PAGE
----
While the church year stretches from December through November, the active year runs September through May. For a large portion of my life I have been experiencing this rhythm as one enormous breath, in and out, relax a bit in the summer months, and head back for another intense academic year, beginning with the opening ceremonies of September, punctuated by Christmas, Easter, and Pentecost, and finishing, exhausted, in June. Now that another such spasm of activity is in the rear view mirror, I need to process it--and, eventually, get a little rest.
Much of the year has gone by in the rush. The hymns, the anthems, the service music, perhaps remembered, perhaps not--we may visit some of it again next year as we plan. But the music I played on the organ for the services has been preserved because I recorded it myself--we don't record our services--which has the happy effect of reminding me, well after the fact, what some of that rush was about. For many congregants, what the organist plays is of no significance in a service, but to me, those musical offerings are an opportunity to offer to the community some of the best musical thinking of the past several centuries, from various parts of our great tradition, as well as the here and now. Fortunately, some in my congregation think so, too. More on that another time. For now, I pause on the landing to offer again some of the music I played this year. It is out of context this time, but it can live again in a new skin.
In September we kicked off in a celebratory mood--often the week the choir returns is an occasion for high church. I discovered a fun little French Toccata by Dubois over the summer. I have since discovered a handful of these flashy Toccatas, which are not hard to play and sound so very festive. The next week it was a piece by Michael Praetorius called (in English) "Praise the Lord, O My Soul." Notice that the first week was French, from the 19th century, the second week German, from the dawn of the 17th. We'll be keeping score. I don't like to linger in one era or national for too long, though the transitions aren't always quite so quick. One thing I like to note about the Praetorius is that, as a trained pianist (with an advanced degree) but an untrained organist, I really discovered a lot of new organ literature this year--most of what I played was new to me. And I learned a good bit about how to make the organ sound differently (registration). I had a little help--I read a couple of books and asked a few questions, though mostly it was through experimentation. I happen to like the interesting combination in the second part of this piece, achieved by double the flutes above and below (There is a button or knob for just about anything you can think up on an organ, the trick is to think to use it, and to use it wisely.).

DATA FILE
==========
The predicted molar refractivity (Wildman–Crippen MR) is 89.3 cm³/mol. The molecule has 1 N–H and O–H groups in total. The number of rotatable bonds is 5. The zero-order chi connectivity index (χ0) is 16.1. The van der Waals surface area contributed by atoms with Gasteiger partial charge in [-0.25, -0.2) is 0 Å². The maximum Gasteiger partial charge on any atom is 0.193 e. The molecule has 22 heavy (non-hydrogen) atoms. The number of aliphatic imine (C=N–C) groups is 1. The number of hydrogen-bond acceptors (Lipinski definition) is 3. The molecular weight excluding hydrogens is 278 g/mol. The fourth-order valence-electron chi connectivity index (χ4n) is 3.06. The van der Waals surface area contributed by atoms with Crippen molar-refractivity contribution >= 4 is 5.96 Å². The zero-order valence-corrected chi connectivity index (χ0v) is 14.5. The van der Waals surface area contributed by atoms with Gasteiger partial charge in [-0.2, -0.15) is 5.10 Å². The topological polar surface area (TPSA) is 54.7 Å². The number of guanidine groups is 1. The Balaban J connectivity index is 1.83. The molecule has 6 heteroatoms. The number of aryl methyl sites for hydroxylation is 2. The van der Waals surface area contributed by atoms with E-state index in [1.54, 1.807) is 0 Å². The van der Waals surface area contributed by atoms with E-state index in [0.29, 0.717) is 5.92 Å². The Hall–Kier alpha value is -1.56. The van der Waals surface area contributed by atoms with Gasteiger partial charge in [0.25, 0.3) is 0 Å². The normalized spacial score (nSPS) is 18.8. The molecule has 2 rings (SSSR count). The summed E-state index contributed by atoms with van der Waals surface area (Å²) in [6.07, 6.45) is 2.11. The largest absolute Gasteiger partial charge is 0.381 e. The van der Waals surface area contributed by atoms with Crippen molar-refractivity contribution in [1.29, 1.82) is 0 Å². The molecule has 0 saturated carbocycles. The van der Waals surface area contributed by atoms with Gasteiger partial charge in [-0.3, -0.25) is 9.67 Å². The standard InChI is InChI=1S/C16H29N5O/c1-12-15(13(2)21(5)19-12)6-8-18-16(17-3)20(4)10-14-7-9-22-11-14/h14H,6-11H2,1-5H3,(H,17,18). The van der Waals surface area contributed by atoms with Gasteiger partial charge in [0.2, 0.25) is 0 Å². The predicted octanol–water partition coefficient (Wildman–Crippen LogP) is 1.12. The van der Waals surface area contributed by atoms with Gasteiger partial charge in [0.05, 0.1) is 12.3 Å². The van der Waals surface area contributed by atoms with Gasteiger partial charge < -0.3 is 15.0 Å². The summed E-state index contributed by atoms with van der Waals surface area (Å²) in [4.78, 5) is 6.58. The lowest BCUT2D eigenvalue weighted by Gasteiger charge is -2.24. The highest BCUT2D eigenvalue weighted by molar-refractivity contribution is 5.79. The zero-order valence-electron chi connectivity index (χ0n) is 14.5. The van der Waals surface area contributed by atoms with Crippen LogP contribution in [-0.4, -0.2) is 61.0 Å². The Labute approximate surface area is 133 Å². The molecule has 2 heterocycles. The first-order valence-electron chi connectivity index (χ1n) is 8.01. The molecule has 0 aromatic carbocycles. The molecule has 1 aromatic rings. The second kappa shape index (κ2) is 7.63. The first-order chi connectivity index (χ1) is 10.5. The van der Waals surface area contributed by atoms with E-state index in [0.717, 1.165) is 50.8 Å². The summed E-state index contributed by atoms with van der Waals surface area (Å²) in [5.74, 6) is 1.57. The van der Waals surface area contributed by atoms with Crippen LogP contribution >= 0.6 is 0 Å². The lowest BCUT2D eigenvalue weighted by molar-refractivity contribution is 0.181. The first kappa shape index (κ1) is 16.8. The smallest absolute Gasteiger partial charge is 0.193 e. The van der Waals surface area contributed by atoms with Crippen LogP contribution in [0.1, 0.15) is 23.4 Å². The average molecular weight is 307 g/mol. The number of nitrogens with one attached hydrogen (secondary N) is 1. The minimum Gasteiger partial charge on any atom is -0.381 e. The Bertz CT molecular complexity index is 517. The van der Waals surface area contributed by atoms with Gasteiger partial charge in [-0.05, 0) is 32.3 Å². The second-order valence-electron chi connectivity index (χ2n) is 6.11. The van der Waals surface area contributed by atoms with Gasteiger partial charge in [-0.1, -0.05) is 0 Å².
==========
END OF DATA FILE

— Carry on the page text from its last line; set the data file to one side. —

One of the difficulties with this year is that I got sick four times (a new record?), twice in the fall, a month apart. Thus the middle of the semester consisted of piece less ambitious than originally planned. But at least I had a plan B and muddled through. I should mention that on World Communion Sunday I played from a another set I discovered over the summer of 10 communion meditations by a living Scottish organist, Evelyn Stell. I particularly enjoy the pieces because while they are very easy the music is also good (I can't say that about many another simple piece of music) and so I get a week to relax (and practice ahead) and not feel the least embarrassment about not playing anything more complicated. When it is well said it does not need to be hard.